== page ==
Older and single mothers

Science Daily reports three studies I would like to pay attention to:

The argument in the first study is the greater life experience of older women make them better mothers than younger women. Also older women have usually more stable relationships, are higher educated and have simply more financial resources to raise children.

According to this study children of elder mothers have generally less social or behavioral problems and do better at school. Though there are some medical risks with pregnancies at higher age, this study suggests that the increase of the age women get the first child is in general a positive development.

The second study appears to confirm a hypothesis formulated by Robin Baker in his book The Future of Sex that the financial position and the availability of single parents is what matters. The study shows that single-mothers-by-choice usually have social support network to help them with raising their children.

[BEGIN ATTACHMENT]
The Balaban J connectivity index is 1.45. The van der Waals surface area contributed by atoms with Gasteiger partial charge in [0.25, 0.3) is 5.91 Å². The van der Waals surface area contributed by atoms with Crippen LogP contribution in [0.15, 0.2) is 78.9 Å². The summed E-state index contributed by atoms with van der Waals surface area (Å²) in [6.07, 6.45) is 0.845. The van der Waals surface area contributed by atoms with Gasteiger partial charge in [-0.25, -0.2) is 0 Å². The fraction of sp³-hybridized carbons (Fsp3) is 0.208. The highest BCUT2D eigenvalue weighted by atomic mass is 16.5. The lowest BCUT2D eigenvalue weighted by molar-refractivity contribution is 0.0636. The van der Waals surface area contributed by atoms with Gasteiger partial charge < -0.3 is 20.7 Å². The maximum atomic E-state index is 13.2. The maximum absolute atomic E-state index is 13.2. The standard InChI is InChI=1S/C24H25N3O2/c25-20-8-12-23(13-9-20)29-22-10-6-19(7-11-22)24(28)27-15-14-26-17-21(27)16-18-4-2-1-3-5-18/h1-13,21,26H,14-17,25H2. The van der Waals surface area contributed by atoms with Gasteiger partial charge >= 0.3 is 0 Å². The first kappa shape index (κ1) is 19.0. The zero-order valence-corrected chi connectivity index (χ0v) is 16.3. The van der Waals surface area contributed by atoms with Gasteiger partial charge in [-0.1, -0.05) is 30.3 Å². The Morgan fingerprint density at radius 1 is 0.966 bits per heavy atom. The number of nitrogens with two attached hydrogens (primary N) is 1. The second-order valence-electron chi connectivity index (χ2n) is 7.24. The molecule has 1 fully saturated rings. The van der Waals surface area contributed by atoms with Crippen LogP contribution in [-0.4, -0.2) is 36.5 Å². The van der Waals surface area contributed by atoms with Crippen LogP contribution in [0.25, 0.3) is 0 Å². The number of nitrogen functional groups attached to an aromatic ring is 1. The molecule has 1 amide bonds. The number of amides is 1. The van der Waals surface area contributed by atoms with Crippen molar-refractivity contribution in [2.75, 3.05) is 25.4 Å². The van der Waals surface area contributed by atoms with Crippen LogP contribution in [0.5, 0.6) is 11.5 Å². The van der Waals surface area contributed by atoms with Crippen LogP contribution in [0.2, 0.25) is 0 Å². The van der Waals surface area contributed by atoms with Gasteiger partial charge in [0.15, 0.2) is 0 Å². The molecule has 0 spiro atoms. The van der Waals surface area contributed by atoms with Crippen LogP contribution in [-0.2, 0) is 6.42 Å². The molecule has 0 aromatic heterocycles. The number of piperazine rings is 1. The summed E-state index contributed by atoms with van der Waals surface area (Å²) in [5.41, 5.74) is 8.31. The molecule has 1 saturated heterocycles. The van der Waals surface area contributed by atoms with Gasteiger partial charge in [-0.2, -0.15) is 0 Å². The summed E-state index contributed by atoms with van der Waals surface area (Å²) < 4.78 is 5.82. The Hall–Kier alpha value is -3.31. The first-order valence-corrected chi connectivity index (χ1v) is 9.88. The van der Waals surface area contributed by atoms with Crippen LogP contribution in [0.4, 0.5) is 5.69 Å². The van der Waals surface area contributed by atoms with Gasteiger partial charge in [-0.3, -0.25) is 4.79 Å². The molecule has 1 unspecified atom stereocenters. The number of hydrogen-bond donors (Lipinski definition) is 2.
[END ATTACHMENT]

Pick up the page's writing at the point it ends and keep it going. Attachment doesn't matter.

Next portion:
This study also affirms Baker’s position that there is a difference between single-parent who choose be a single-parent and those who become on as result of a relationship break-up. The latter has in general a negative impact on children.

The numerical dominance of the latter group gives single-motherhood a negative image. However, if the number of single-parents-by-choice will rise, this will likely change for the better.

The third study supplements the first and shows that the negative effects of teenage pregnancy affect later generations too.

Government policy should make effective and affordable contraception widely available to decrease the number of unwanted (teenage) pregnancies.